A mysterious chip running DOTA 2 at 120 frames per second seems to be the first glimpse of Alder Lake-S, AKA Intel’s 12th-generation desktop CPUs. As spotted in the CapFrameX database (opens in new tab) by German tech site ComputerBase (opens in new tab), the CPU identifies itself as Alder Lake, but is running at just 2.2GHz. As this is unverified information it is best taken with a pinch of salt.
The DOTA 2 benchmark took place on April 5, and has taken this long to work its way out of the system. And while the game, a MOBA from 2013 favoured by esports types, may not be the most stressful test of the rig - which was also equipped with an RTX 3080 and 32GB of DDR5-4800 RAM - the presence of an engineering sample in a real-world situation is a good indication that Intel is on course to release its 12th-gen chips later this year.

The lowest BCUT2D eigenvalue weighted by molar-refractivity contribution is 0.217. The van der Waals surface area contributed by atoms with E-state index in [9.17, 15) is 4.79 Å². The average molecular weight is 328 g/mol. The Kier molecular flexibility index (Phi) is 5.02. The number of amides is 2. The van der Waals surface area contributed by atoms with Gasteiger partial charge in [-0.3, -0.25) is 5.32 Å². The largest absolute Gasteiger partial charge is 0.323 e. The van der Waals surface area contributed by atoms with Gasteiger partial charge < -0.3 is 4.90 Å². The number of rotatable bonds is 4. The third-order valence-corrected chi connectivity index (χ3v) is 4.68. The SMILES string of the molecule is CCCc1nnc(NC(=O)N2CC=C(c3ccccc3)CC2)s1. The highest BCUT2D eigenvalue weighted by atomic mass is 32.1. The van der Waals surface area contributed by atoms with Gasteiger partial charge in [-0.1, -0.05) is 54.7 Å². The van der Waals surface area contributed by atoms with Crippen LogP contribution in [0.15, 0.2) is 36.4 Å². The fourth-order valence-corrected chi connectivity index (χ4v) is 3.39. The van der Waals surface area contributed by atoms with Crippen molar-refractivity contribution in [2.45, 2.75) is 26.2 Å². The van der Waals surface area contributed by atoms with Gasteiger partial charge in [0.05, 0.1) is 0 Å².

Alder Lake, you’ll no doubt recall, marks a change for Intel, in that it will be the firm's first 10nm chip design, made up of a mix of high-performance cores built on the Golden Cove architecture that succeeds the 11th-gen Core chips’ Cypress Cove, and power-saving cores utilising Gracemont cores that have more in common with Atom processors. This is the same trick phone manufacturers have been using for a while now, and is also behind the choice of Firestorm and Icestorm cores in the Apple M1 SOC (opens in new tab).
The new chip also brings a next-generation hardware scheduler with it, which will require an update to Windows to use, along with support for DDR5, PCIE 5.0, and a new LGA 1700 socket that’s 7.5mm longer than existing Intel CPU sockets, and will require new cooling solutions as a result.